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Flashpoint: How an image sparked personal research for GPS student

An image can spark many emotions in people. Happiness, sadness, remembrance. For Jennifer Delgado, one image sparked her interest to research the recruitment of children into terrorist organizations.

The topic initially intrigued Delgado when her class discussed an image used by ISIS of a little girl holding a gun. The girl looked to be the same age as Delgado’s little sisters at the time. “It was so wrong. I could never picture someone as young as them, having a gun at age 5,” she said. “Just imagine that they’re fighting for something that they don’t even know what is going on.”

The image stuck with her when Prof. McDowell-Smith approached her to do research for a prestigious Johns Hopkins University Symposium. Delgado could’ve picked any topic to submit her initial abstract on, but she immediately knew what she needed to cover. The research has been submitted to the Symposium and is now nearing publication.

The research was overseen by Prof. Allison McDowell-Smith, who heads the graduate counterterrorism program at Nichols.  

Delgado and McDowell-Smith note that the research is impactful not just because of the sensitive topic, but also because it covers an area that is not often the focus of academic research.

“There’s not much research in this area. Most of the time they hid it because it’s dangerous,” Delgado said.

It’s especially dangerous for academics who go to research the situations firsthand in areas where the exploitation of children by terrorist organizations is more common. Delgado said there have been incidents where reporters and researchers being kidnapped while there, and some even being murdered.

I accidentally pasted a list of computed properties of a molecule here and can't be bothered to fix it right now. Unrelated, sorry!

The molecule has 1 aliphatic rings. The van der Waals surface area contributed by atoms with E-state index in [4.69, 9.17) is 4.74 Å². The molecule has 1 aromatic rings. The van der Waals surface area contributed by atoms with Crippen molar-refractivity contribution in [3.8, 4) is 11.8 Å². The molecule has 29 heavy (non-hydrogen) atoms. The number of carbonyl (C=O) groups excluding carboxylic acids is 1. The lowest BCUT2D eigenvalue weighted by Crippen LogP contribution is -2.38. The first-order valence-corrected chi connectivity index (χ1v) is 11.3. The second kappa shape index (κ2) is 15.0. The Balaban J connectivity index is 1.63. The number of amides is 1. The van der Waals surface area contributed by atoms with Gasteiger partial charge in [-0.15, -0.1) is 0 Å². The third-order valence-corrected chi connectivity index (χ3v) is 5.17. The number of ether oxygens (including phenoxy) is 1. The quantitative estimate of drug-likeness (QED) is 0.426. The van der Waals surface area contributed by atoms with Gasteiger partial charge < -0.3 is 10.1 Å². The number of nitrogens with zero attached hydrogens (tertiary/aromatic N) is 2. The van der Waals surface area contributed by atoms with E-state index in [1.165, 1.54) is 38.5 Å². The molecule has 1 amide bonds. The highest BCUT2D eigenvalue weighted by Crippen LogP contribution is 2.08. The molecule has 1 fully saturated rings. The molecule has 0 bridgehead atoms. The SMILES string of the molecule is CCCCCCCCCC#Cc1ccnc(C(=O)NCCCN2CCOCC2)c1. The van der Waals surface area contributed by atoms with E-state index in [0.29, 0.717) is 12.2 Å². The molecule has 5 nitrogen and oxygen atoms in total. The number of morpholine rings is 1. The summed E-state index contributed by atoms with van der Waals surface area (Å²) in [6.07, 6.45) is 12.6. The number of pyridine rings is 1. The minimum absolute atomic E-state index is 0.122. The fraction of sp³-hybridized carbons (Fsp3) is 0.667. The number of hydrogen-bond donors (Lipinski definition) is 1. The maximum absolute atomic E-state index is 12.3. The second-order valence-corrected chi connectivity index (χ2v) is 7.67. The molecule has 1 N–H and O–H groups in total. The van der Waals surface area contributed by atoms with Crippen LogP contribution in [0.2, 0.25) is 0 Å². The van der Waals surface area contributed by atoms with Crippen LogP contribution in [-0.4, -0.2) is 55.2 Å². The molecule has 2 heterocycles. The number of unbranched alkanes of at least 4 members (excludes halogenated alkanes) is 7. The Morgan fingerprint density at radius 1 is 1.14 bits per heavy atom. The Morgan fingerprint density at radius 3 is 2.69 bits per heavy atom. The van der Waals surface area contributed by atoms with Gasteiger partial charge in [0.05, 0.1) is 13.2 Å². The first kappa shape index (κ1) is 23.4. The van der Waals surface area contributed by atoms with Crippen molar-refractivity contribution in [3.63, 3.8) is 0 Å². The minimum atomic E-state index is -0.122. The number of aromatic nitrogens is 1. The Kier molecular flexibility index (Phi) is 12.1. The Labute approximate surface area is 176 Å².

“Not many dare go over. But the topic is very present, it’s a growing issue of concern,” she said.

FUTURE FOR DELGADO
Delgado came to Nichols to study Criminal Justice. But after taking Prof. Neagle’s War on Terror course during undergrad, she knew she had to continue learning about terrorist organizations through the GPS Masters of Counterterrorism program.

After graduation, Delgado hopes to turn her research into more than curiosity: she wants it to become a career. 

Delgado’s goal is to become a counterterrorism analyst and researcher. Ideally, she would work for the FBI, and her dream is to work for the United Nations

But she faces an additional hurdle before her dream can come true. To work for the FBI, Delgado said you have to be a US citizen, which she is currently not.

“Without my citizenship, I can never land my dream job,” she said.

She is working toward her citizenship, though. And, just in case, she’s got a pretty great backup plan: Work for Interpol, an International Crime Police Organization.